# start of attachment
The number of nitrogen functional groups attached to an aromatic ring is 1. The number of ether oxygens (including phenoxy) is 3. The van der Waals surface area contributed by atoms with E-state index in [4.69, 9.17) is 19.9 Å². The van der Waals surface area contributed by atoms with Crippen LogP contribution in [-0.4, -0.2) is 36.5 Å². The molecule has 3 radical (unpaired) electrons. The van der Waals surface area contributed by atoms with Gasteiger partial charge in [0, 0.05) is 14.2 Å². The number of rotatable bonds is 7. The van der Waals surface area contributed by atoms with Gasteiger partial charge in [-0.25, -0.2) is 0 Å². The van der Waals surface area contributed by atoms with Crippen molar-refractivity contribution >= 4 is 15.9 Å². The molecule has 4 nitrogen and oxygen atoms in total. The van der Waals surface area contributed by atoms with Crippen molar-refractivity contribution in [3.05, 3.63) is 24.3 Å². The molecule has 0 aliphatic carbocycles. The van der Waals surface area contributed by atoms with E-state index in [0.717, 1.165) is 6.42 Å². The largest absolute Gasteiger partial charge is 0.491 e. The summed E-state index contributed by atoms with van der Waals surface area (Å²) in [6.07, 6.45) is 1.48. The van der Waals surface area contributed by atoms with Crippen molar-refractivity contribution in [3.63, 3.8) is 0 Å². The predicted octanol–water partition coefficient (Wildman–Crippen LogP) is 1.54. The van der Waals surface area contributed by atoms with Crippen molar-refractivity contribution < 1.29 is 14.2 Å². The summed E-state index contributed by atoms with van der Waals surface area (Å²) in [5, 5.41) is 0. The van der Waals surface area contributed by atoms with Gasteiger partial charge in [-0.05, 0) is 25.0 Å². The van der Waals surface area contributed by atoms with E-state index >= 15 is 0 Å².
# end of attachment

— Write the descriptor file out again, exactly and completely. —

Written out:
The number of nitrogen functional groups attached to an aromatic ring is 1. The number of ether oxygens (including phenoxy) is 3. The van der Waals surface area contributed by atoms with E-state index in [4.69, 9.17) is 19.9 Å². The van der Waals surface area contributed by atoms with Crippen LogP contribution in [-0.4, -0.2) is 36.5 Å². The molecule has 3 radical (unpaired) electrons. The van der Waals surface area contributed by atoms with Gasteiger partial charge in [0, 0.05) is 14.2 Å². The number of rotatable bonds is 7. The van der Waals surface area contributed by atoms with Gasteiger partial charge in [-0.25, -0.2) is 0 Å². The van der Waals surface area contributed by atoms with Crippen molar-refractivity contribution >= 4 is 15.9 Å². The molecule has 4 nitrogen and oxygen atoms in total. The van der Waals surface area contributed by atoms with Crippen molar-refractivity contribution in [3.05, 3.63) is 24.3 Å². The molecule has 0 aliphatic carbocycles. The van der Waals surface area contributed by atoms with E-state index in [0.717, 1.165) is 6.42 Å². The largest absolute Gasteiger partial charge is 0.491 e. The summed E-state index contributed by atoms with van der Waals surface area (Å²) in [6.07, 6.45) is 1.48. The van der Waals surface area contributed by atoms with Crippen molar-refractivity contribution in [3.63, 3.8) is 0 Å². The predicted octanol–water partition coefficient (Wildman–Crippen LogP) is 1.54. The van der Waals surface area contributed by atoms with Crippen molar-refractivity contribution < 1.29 is 14.2 Å². The summed E-state index contributed by atoms with van der Waals surface area (Å²) in [5, 5.41) is 0. The van der Waals surface area contributed by atoms with Gasteiger partial charge in [-0.05, 0) is 25.0 Å². The van der Waals surface area contributed by atoms with E-state index >= 15 is 0 Å².